Ottawa is safer than Toronto, Montreal, Vncouver, Edmonton or probably Calgary, but this is probably mostly true for all of them. I’ve wandered our downtown market area (the bar and restaurant area, but close to 3 rescue missions and a mildly scuzzy main street) after midnight whem the occasional violent crime is reported, but seemingly never targeted. I’m a big guy but I’m also fat and not exactly walking in perfect condition. Never a peep.

    All this might change one day, but FWIW this level of safety does distort our expectations and perhaps minds. Probably also why we react hysterically to the active shooter even in theory, but there it is.

    I got slapped a bit recently for not taking a workplace shooter drill seriously enough.

    They’ll have our whole society paranoid about such threats, no one will ever be equipped to respond, and they will happen nationally once a decade or less.

  4. Kirk says:

    The thing that differs between Canada and the US is that of mentality. I commented on that to a friend of mine in the US Army who was a Canadian citizen (we have a bunch of those, believe it or not…), and he said it was up to the whole “subject vs. citizen” difference between the US and Canada. As he saw it, anyway… And, with his having family on both sides of the border, as well as having married an American, he was in a position to speak with some authority on the issue.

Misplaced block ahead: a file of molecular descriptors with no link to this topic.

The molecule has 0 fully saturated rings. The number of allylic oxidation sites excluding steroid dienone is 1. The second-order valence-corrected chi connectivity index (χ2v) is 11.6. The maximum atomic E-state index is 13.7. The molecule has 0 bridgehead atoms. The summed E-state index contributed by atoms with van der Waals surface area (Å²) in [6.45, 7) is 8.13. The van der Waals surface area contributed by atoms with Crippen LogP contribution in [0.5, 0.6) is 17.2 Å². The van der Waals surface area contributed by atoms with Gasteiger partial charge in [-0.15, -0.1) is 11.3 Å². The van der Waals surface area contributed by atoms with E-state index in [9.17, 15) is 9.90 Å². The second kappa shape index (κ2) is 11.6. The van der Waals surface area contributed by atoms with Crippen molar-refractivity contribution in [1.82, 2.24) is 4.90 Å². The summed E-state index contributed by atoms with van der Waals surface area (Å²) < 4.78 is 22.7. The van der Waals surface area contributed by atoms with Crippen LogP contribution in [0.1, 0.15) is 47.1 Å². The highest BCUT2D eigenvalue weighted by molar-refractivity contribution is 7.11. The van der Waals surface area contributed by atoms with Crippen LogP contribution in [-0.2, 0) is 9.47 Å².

The whole mentality over self-defense was why he was giving up his Canadian citizenship, BTW. One of his male relatives on the Canadian side got assaulted, defended himself, and he was the one who got prosecuted. His assailants (note the plural…) attacked him from behind, and by the grace of God he was able to anticipate the attack and turn the tables on them. Also, being a pretty fit guy who’d been in the Canadian Army Parachute Regiment, he beat their asses pretty badly. As in, hospitalized the three of them. Witnesses accurately described the unprovoked attack to the authorities, and the Crown prosecutor elected to prosecute my friend’s relative because, and I quote, “excessive retributive violence”. The three attackers were talking about raping his girlfriend once they were done beating him down, and then making him watch them do it.

    I think he did five years in prison, from what my friend said. Which was pretty much the reason he started selling off the family property up in Canada, and moving everything south of the border into the US.

    There is a major mentality difference between the two countries–In Canada, the way he put it, the solution to something is to call the authorities to deal with the problem. In the US, you deal with the situation first, then call the authorities to come clean up the bodies. Self-reliance vs. reliance on the Crown.